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The most ancient city of Syria, at the foot of the S.E. range of Antilibanus, which rises 1,500 ft. above the plain of Damascus, which is itself 2,200 above the sea. Hence, Damascus enjoys a temperate climate cooled by breezes. The plain is a circle of 30 miles diameter, watered by the Barada (the ABANA of 2 Kings 5), which bursts through a narrow cleft in the mountain into the country beneath, pouring fertility on every side. This strikes the eye the more, as bareness and barrenness characterize all the hills and the plain outside. Fruit of various kinds, especially olive trees, grain and grass abound within the Damascus plain. The Barada flows through Damascus, and thence eastward 15 miles, when it divides and one stream falls into lake el Kiblijeh: another into lake esh-Shurkijeh, on the border of the desert. The wady Helbon on the N. and Awaj on the S. also water the plain.

The Awaj is probably the scriptural PHARPAR. First mentioned in Ge 14:15; 15:2. Abraham entering Canaan by way of Damascus there obtained Eliezer as his retainer. Josephus makes Damascus to have been founded by Uz, son of Aram, grandson of Shem. The next Scriptural notice of Damascus is 2Sa 8:5, when "the Syrians of Damascus succored Hadadezer king of Zobah" against David. David slew 22,000 Syrians, and "put garrisons in Syria of Damascus, and the Syrians became servants to David and brought gifts" (1Ch 18:3-6). Nicholaus of Damascus says Hadad (so he named him) reigned over "all Syria except Phoenicia," and began the war by attacking David, and was defeated in a last engagement at the Euphrates River. His subject Rezon, who escaped when David conquered Zobah, with the help of a band made himself king at Damascus over Syria (1Ki 11:23-25), and was an adversary to Israel all the days of Solomon.

Hadad's family recovered the throne; or else (See BENHADAD I, who helped Baasha against Asa and afterward Asa against Baasha, was grandson of Rezon. He "made himself streets" in Samaria (1Ki 20:34), so completely was he Israel's master. His son, Benhadad II, who besieged Ahab (1Ki 20:1), is the Ben-idri of the Assyrian inscriptions. These state that in spite of his having the help of the Phoenicians, Hittites and Hamathites, he was unable to oppose Assyria, which slew 20,000 of his men in just one battle. Hazael, taking advantage of his subjects' disaffection owing to their defeats, murdered Benhadad (2Ki 8:10-15; 1Ki 19:15). Hazael was defeated by Assyria in his turn, with great loss, at Antilibanus; but repulsed Ahaziah's and Jehoram's attack on Israel (2Ki 8:28), ravaged Gilead, the land of Gad, Reuben, and Manasseh (2Ki 10:32-33); took also Gath, and was only diverted from Jerusalem by Jehoash giving the royal and the temple treasures (2Ki 12:17-18). (See HAZAEL.)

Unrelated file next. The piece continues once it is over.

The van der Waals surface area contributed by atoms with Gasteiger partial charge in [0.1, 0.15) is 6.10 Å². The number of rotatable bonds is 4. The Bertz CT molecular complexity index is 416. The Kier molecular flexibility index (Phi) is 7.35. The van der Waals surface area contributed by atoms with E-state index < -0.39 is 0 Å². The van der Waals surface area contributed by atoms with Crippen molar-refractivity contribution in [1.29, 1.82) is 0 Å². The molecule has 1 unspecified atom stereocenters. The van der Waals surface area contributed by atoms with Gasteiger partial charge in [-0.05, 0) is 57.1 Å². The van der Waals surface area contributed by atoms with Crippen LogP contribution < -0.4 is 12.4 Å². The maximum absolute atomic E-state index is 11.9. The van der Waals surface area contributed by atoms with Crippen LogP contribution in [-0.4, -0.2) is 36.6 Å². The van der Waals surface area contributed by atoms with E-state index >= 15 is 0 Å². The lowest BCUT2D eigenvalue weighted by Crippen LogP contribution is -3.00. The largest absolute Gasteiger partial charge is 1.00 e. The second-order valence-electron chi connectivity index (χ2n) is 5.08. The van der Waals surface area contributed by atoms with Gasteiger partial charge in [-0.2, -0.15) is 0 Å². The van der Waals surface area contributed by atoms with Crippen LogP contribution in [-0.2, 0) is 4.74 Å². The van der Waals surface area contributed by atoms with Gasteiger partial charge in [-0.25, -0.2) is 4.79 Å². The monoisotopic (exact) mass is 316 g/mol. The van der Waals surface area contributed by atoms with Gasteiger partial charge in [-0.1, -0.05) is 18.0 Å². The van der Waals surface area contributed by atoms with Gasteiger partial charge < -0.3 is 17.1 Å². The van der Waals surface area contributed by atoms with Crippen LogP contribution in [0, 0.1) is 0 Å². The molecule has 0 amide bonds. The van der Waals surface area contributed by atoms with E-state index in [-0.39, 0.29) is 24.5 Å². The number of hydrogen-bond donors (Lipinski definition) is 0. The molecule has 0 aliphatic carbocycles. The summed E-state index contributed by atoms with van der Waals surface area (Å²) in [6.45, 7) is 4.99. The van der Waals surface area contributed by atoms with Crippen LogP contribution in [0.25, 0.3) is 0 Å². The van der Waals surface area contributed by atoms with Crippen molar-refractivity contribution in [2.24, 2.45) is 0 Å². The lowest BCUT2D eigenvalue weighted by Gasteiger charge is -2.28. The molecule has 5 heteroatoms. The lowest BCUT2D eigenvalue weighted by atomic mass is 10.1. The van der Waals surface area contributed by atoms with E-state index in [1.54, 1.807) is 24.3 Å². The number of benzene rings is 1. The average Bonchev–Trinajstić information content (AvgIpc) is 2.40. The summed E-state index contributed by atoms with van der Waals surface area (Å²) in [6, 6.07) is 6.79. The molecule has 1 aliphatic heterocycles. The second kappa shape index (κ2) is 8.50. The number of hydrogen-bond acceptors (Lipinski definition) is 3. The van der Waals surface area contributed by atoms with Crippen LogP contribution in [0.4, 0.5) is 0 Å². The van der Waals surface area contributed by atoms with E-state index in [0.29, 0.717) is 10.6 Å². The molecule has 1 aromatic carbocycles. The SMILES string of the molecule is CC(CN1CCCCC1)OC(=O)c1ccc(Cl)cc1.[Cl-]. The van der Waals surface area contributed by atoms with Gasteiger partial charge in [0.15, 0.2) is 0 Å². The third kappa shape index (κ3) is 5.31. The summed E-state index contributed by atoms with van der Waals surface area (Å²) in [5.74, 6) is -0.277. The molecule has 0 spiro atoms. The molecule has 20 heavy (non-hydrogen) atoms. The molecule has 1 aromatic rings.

Benhadad his son continued to exercise a lordship over Israel (2Ki 13:3-7,22) at first; but Joash, Jehoahaz' son, beat him thrice, according to Elisha's dying prophecy (2Ki 13:14-19), for "the Lord had compassion on His people ... because of His covenant with Abraham, Isaac, and Jacob, neither east He them from His presence us yet" (2Ki 13:23). Jeroboam II, Joash's son, further "recovered Damascus and Hamath, which belonged to Judah, for Israel ... according to the word of the Lord ... by Jonah the prophet" (2Ki 14:23-28), 836 B.C. Rezin of Damascus, a century later, in a respite from the Assyrian invasions, allied himself to Pekah of Israel against Judah, with a view to depose Ahaz and set up one designated "the son of Tabeal." (See AHAZ.) The successive invasions of Pul and Tiglath Pileser suggested the thought of combining Syria, Israel, and Judah as a joint power against Assyria. Ahaz' leaning to Assyria made him obnoxious to Syria and Israel.

But, as their counsel was contrary to God's counsel that David's royal line should continue until Immanuel, it came to nought (2Ki 15:19,29,38; 16:5; Isa 7:1-6). Elath on the shore of the Red Sea, in Edom, built by Azariah of Judah on territory alleged to be Syrian, was "recovered" by Rezin. Whereupon Ahaz begged Assyria's alliance; and the very policy of Damascus and Israel against Assyria, namely, to absorb Judah, was the very means of causing their own complete absorption by Assyria (2Ki 16:6-9,17; Isa 7:14-25; 8:6-10; 10:9). The people of Damascus were carried captive to Kir, as Amos (Am 1:5) foretold, the region from which they originally came, associated with Elam (Isa 22:6), probably in Lower Mesopotamia = Kish or Cush, i.e. eastern Ethiopia, the Cissia of Herodotus (G. Rawlinson).

Isaiah (Isa 17:1) and Amos (Am 1:4) had prophesied that Damascus should be "taken away from being a city, and should be a ruinous heap," that Jehovah should "send a fire into the house of Hazael, which should devour the palaces of Benhadad"; and Jeremiah (Jer 49:24-25) that "Damascus is waxed feeble .... How is the city of praise not left, the city of my joy!" By the time of the Mede-Persian supremacy Damascus had not only been rebuilt, but was the most famous city in Syria (Strabo, 16:2,19). In Paul's time (2Co 11:32) it was part of (See ARETAS ' (see) kingdom. It is still a city of 150,000 inhabitants, of whom about 130,000 are Mahometans, 15,000 Christians, and about 5,000 Jews. Damascus was the center through which the trade of Tyre passed on its way to Assyria, Palmyra, Babylon, and the East.

It supplied "white wool and the wine of Helbon" (in Antilebanon, 10 miles N.W. of Damascus) in return for "the wares of Tyre's making" (Eze 27:18). Its once famous damask and steel were not manufactured until Mahometan times, and are no longer renowned. The street called "Straight" is still there, leading from one gate to the pasha's palace, i.e. from E. to W. a mile long; it was originally divided by Corinthian colonnades into three avenues, of which the remains are still traced (Ac 9:11); called by the natives "the street of bazaars." The traditional localities of Ac 9:3,25; 2Co 11:33 (Paul's conversion on his way to Damascus, and his subsequent escape in a basket let down from the wall) are more than doubtful. Now es-Sham, "The East." Magnus was its bishop at the council of Nice, A.D. 325. The khalif Omar A.D. 635 took it. It fell into the hands of the Turks, its present masters, under Selim I, A.D. 1516.